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Google bypasses IE privacy says Microsoft

Google bypasses IE privacy says Microsoft

Hot off the news that Safari's privacy measures for users had been bypassed by Google last week, Microsoft is joining in by noting that their Internet Explorer web browser's privacy controls had been modified in a similar manner. Protection tips have been offered up by Microsoft and they've taken this opportunity to push Google into the mud once more as they continue to defend themselves against privacy naysayers. Microsoft has reportedly contacted Google to ask it to "commit to honoring P3P privacy settings for users of all browsers."

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Consumer Watchdog calls on Google to testify on your Privacy

Consumer Watchdog calls on Google to testify on your Privacy

Over the past few weeks Google has found itself in some hot water over its Privacy Policy changes on its wide range of websites, today being called by Consumer Watchdog to testify on the matter. Consumer Watchdog has called Google CEO Larry Page to the House Commerce, Manufacturing and Trade Subcommittee Committee as they hold hearings on the new Google privacy and data policies. Both subcommittee Chair Mary Bono Mack (R-CA) and Ranking Member G.K Butterfield, (D-NC) have been called in a letter sent today.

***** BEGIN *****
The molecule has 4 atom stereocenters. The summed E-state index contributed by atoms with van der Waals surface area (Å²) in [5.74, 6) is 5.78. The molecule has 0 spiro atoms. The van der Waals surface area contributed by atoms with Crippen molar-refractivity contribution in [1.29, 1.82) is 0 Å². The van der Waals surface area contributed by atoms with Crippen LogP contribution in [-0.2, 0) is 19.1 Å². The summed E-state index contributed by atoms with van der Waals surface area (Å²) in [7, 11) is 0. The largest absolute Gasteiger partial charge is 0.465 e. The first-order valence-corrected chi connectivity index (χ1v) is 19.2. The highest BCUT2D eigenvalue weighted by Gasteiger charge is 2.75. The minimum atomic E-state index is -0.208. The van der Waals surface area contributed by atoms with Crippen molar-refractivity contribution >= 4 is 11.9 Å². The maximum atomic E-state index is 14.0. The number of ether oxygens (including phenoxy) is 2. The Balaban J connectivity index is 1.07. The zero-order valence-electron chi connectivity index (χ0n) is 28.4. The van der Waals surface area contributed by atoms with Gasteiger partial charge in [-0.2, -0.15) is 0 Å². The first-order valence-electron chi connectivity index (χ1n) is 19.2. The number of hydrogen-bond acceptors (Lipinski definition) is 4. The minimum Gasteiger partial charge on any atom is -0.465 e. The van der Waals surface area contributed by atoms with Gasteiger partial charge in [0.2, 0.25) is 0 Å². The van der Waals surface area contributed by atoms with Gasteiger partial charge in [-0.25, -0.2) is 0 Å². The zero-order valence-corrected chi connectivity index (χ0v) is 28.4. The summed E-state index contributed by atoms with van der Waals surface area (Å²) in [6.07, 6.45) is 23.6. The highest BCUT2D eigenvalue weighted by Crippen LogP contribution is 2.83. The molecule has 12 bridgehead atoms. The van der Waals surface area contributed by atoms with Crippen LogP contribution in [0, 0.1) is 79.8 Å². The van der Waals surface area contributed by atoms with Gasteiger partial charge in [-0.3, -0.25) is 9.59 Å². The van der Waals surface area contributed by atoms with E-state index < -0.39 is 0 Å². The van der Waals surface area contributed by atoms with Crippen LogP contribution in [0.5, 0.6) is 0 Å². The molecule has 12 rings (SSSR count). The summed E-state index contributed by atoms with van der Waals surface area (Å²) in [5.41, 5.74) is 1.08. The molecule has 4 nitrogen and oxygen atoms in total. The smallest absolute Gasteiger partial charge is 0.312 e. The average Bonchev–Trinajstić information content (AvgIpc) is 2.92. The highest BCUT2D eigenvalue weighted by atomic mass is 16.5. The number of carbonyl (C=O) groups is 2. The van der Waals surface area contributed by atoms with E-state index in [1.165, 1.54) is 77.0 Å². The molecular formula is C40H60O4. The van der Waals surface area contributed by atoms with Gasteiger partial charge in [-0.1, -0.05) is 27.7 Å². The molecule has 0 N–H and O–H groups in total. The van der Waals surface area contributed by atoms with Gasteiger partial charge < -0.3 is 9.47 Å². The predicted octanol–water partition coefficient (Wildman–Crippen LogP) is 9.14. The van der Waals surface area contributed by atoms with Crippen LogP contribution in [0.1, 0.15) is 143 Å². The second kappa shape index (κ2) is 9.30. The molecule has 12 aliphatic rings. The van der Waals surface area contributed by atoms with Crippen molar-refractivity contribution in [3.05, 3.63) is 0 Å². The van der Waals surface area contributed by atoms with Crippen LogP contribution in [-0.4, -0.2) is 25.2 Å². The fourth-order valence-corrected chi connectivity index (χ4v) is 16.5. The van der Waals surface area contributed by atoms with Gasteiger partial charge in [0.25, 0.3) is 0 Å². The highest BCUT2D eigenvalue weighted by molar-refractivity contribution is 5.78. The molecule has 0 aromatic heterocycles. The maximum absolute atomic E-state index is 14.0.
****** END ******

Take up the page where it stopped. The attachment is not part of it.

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Google and others busted bypassing Safari privacy settings

Google and others busted bypassing Safari privacy settings

Google has reportedly been caught bypassing privacy settings that Apple has in place on the web browser it uses on the iPhone and Mac computers. Google isn’t alone in bypassing the privacy settings reports the Wall Street Journal. Apparently, several other advertising firms have been caught doing this as well. Google and others are reportedly using special code that tricks the Apple Safari browser into allowing the monitoring of a user online.

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Google offers $25 in exchange for your privacy [UPDATED with Google statement]

Google offers $25 in exchange for your privacy [UPDATED with Google statement]

If you're willing to let Google track you like a hawk over an extended period, the online search giant is willing to pay you $25. That is, $5 for signing up and then $5 in monthly installments if you continue to feel like you don't deserve any privacy on the Internet. Oh, and that's not in cash either. It's paid in a series of Amazon.com gift cards. It's not exactly break-the-bank kind of money, but it is probably incentive enough to draw in a pretty significant user base.

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Google faces European privacy policy revolt

Google faces European privacy policy revolt

A European privacy watchdog has demanded Google halt its privacy policy changes, while it looks into "the possible consequences for the protection of the personal data" of users in Europe. The Article 29 Data Protection Working Party requested the delay in a letter to Google [pdf link] this week, claiming that a French data protection authority had agreed to investigate Google's changes. The controversy follows similar concerns in the US, which saw Google execs meet with members of Congress earlier this week for a less-than-satisfactory show and tell session.